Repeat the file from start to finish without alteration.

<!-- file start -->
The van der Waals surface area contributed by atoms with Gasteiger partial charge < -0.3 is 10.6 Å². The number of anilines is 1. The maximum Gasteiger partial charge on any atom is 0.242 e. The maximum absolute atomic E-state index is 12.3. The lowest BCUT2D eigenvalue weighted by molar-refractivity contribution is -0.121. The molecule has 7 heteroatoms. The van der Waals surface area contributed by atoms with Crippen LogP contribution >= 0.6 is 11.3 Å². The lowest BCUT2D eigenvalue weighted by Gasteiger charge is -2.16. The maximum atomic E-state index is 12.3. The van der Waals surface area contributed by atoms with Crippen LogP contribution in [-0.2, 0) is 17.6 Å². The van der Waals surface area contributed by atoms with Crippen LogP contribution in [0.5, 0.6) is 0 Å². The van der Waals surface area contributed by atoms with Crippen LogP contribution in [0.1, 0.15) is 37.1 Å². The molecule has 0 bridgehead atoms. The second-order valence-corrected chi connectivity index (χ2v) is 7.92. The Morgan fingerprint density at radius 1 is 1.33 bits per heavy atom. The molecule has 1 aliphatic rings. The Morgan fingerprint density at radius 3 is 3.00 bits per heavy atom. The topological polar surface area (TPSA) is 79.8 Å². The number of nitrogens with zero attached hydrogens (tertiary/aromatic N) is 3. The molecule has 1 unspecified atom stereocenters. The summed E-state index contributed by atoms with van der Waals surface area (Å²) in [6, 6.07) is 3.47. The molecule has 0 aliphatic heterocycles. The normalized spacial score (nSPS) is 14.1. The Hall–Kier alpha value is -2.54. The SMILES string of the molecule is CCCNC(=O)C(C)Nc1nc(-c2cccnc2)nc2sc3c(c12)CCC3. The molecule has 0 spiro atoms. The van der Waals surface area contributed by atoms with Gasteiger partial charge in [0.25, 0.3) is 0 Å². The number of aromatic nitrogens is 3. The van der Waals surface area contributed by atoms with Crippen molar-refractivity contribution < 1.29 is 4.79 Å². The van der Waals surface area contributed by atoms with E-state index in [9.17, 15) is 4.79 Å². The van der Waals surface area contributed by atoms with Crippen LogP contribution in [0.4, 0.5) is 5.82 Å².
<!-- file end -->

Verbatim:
The van der Waals surface area contributed by atoms with Gasteiger partial charge < -0.3 is 10.6 Å². The number of anilines is 1. The maximum Gasteiger partial charge on any atom is 0.242 e. The maximum absolute atomic E-state index is 12.3. The lowest BCUT2D eigenvalue weighted by molar-refractivity contribution is -0.121. The molecule has 7 heteroatoms. The van der Waals surface area contributed by atoms with Crippen LogP contribution >= 0.6 is 11.3 Å². The lowest BCUT2D eigenvalue weighted by Gasteiger charge is -2.16. The maximum atomic E-state index is 12.3. The van der Waals surface area contributed by atoms with Crippen LogP contribution in [-0.2, 0) is 17.6 Å². The van der Waals surface area contributed by atoms with Crippen LogP contribution in [0.5, 0.6) is 0 Å². The van der Waals surface area contributed by atoms with Crippen LogP contribution in [0.1, 0.15) is 37.1 Å². The molecule has 0 bridgehead atoms. The second-order valence-corrected chi connectivity index (χ2v) is 7.92. The Morgan fingerprint density at radius 1 is 1.33 bits per heavy atom. The molecule has 1 aliphatic rings. The Morgan fingerprint density at radius 3 is 3.00 bits per heavy atom. The topological polar surface area (TPSA) is 79.8 Å². The number of nitrogens with zero attached hydrogens (tertiary/aromatic N) is 3. The molecule has 1 unspecified atom stereocenters. The summed E-state index contributed by atoms with van der Waals surface area (Å²) in [6, 6.07) is 3.47. The molecule has 0 aliphatic heterocycles. The normalized spacial score (nSPS) is 14.1. The Hall–Kier alpha value is -2.54. The SMILES string of the molecule is CCCNC(=O)C(C)Nc1nc(-c2cccnc2)nc2sc3c(c12)CCC3. The molecule has 0 spiro atoms. The van der Waals surface area contributed by atoms with Gasteiger partial charge in [0.25, 0.3) is 0 Å². The number of aromatic nitrogens is 3. The van der Waals surface area contributed by atoms with Crippen molar-refractivity contribution < 1.29 is 4.79 Å². The van der Waals surface area contributed by atoms with E-state index in [9.17, 15) is 4.79 Å². The van der Waals surface area contributed by atoms with Crippen LogP contribution in [0.4, 0.5) is 5.82 Å².